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encapsulates this message and forwards it toward the RP as a unicast message. The RP then sends back a PIM-join message to the DR of the source.
Although PIM-SM is based on shared trees, it also allows a mechanism to provide a shortest path tree on behalf of the receivers. After joining the shared tree, if a receiver finds another optimal route to the source, it sends a join message towards the active source. After the source based shortest path tree is constructed, the receiver sends a prune message to the RP and hence disassociates itself from the shared tree. Table
5.1.1 compares these layer 3 multicast routing Protocols Type ProtocoI Algorithm Underlying uncast algorithm dependency Tree Computation Distribution tree Source e-based DVMR P RPM No Unidirectio nal On demand Periodically flushed and rebuilt MOSPF Dijkstra' s OSPF Unidirectional nal On demand and membership Changes with network topology change PIMDM SPT Yes Unidirectio nal On demand Soft state based PIMSM SPT Yes Unidirectional On demand Soft state based CST SPT Yes Sidirectional an demand Periodically refreshed
Distributed Core Multicast (DCM) DCM is a multicast routing protocol intended for use within a large single Internet domain network with a very large number of multicast groups for a relatively small number of receivers. Such a case occurs whenever multicast addresses are allocated to mobile hosts, as a mechanism to manage Internet host mobility. For such networks, existing dense or sparse mode multicast routing algorithms do not scale well with the number of multicast groups. It is an extension of the CBT approach and employs several "Core routers called distributed core routers (DCRs).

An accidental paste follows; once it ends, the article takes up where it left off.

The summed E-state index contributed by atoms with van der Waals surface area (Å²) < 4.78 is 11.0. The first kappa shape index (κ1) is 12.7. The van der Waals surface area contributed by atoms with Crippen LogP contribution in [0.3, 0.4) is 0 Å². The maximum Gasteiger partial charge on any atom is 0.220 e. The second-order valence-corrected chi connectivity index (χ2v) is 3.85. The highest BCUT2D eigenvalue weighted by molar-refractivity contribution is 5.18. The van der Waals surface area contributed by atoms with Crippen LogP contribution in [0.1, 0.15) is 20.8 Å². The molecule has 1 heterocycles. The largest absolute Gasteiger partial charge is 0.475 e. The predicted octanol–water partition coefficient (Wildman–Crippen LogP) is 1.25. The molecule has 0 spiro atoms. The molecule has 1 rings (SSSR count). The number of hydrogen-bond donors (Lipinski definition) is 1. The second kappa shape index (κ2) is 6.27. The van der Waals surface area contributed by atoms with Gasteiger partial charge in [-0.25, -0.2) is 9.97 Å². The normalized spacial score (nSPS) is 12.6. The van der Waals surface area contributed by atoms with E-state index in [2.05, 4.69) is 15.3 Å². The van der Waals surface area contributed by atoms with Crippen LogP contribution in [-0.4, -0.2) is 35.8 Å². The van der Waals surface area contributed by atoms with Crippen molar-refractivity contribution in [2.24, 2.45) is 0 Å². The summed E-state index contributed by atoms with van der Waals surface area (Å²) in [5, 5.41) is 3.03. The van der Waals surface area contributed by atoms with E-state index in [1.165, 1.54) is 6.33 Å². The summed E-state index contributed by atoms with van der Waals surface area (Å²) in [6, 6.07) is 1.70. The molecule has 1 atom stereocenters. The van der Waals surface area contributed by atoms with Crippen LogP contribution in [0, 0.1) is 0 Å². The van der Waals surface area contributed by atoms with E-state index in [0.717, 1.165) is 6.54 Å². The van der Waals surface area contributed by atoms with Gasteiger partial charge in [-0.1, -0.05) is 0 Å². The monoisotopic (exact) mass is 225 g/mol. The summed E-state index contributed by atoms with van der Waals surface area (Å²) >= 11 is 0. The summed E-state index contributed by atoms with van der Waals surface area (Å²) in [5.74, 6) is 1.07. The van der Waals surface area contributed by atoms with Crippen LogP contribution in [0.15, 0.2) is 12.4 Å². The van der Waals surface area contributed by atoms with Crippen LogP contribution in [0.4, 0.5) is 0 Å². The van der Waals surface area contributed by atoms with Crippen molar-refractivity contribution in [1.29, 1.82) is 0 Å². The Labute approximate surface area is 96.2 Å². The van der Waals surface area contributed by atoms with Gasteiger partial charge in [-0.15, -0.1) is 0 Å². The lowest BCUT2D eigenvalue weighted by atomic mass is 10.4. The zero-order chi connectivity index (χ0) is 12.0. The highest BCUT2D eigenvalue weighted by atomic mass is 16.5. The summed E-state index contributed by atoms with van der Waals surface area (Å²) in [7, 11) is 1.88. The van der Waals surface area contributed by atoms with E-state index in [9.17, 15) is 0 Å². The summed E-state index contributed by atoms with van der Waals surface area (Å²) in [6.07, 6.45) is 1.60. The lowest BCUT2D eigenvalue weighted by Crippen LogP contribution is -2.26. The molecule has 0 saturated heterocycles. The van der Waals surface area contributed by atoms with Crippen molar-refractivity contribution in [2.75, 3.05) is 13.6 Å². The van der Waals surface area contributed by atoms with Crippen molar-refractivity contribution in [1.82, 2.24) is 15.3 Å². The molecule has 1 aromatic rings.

5.2 LAYER FOUR (TRANSPORT PROTOCOLS) The IP multicast service extends traditional best effort datagram delivery service to efficient multipoint communication. Similar to unreliable IP unicast service, multicast packets may be dropped or may arrive out of order, therefore causing deferred services to higher layers.